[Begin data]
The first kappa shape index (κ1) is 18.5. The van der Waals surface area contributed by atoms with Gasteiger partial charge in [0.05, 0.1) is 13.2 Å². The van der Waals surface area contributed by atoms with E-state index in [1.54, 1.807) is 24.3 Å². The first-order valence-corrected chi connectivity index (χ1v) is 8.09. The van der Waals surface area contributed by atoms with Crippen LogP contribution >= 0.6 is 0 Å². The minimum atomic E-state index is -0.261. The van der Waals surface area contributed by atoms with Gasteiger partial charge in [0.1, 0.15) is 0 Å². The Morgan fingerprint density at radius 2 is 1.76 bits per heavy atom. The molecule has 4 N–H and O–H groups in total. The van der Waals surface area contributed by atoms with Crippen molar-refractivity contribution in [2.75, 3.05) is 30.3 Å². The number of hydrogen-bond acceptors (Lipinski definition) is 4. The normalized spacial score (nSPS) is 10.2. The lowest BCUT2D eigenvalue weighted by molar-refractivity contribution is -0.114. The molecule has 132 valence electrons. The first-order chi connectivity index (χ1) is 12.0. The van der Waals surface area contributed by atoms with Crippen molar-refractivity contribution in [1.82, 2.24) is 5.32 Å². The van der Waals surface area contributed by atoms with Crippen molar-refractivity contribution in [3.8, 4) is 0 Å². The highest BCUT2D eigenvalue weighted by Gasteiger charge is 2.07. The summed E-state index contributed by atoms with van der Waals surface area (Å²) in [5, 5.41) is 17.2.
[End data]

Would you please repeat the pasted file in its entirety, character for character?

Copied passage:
The first kappa shape index (κ1) is 18.5. The van der Waals surface area contributed by atoms with Gasteiger partial charge in [0.05, 0.1) is 13.2 Å². The van der Waals surface area contributed by atoms with E-state index in [1.54, 1.807) is 24.3 Å². The first-order valence-corrected chi connectivity index (χ1v) is 8.09. The van der Waals surface area contributed by atoms with Crippen LogP contribution >= 0.6 is 0 Å². The minimum atomic E-state index is -0.261. The van der Waals surface area contributed by atoms with Gasteiger partial charge in [0.1, 0.15) is 0 Å². The Morgan fingerprint density at radius 2 is 1.76 bits per heavy atom. The molecule has 4 N–H and O–H groups in total. The van der Waals surface area contributed by atoms with Crippen molar-refractivity contribution in [2.75, 3.05) is 30.3 Å². The number of hydrogen-bond acceptors (Lipinski definition) is 4. The normalized spacial score (nSPS) is 10.2. The lowest BCUT2D eigenvalue weighted by molar-refractivity contribution is -0.114. The molecule has 132 valence electrons. The first-order chi connectivity index (χ1) is 12.0. The van der Waals surface area contributed by atoms with Crippen molar-refractivity contribution in [1.82, 2.24) is 5.32 Å². The van der Waals surface area contributed by atoms with Crippen molar-refractivity contribution in [3.8, 4) is 0 Å². The highest BCUT2D eigenvalue weighted by Gasteiger charge is 2.07. The summed E-state index contributed by atoms with van der Waals surface area (Å²) in [5, 5.41) is 17.2.